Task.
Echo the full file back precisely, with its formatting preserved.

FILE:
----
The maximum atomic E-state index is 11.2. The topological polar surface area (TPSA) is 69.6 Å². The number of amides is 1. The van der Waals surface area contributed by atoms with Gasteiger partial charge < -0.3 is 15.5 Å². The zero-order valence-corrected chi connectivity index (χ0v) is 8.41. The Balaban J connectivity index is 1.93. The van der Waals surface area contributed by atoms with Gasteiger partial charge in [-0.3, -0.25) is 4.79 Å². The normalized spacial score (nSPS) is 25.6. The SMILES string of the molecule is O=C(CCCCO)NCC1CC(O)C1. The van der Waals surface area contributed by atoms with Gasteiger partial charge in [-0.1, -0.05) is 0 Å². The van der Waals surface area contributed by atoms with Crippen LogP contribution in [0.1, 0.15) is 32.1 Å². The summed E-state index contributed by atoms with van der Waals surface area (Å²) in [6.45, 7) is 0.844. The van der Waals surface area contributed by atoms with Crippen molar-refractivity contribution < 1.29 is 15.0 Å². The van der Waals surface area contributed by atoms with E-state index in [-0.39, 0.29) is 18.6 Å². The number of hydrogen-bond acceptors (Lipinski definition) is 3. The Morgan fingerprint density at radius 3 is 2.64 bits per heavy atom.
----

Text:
The maximum atomic E-state index is 11.2. The topological polar surface area (TPSA) is 69.6 Å². The number of amides is 1. The van der Waals surface area contributed by atoms with Gasteiger partial charge < -0.3 is 15.5 Å². The zero-order valence-corrected chi connectivity index (χ0v) is 8.41. The Balaban J connectivity index is 1.93. The van der Waals surface area contributed by atoms with Gasteiger partial charge in [-0.3, -0.25) is 4.79 Å². The normalized spacial score (nSPS) is 25.6. The SMILES string of the molecule is O=C(CCCCO)NCC1CC(O)C1. The van der Waals surface area contributed by atoms with Gasteiger partial charge in [-0.1, -0.05) is 0 Å². The van der Waals surface area contributed by atoms with Crippen LogP contribution in [0.1, 0.15) is 32.1 Å². The summed E-state index contributed by atoms with van der Waals surface area (Å²) in [6.45, 7) is 0.844. The van der Waals surface area contributed by atoms with Crippen molar-refractivity contribution < 1.29 is 15.0 Å². The van der Waals surface area contributed by atoms with E-state index in [-0.39, 0.29) is 18.6 Å². The number of hydrogen-bond acceptors (Lipinski definition) is 3. The Morgan fingerprint density at radius 3 is 2.64 bits per heavy atom.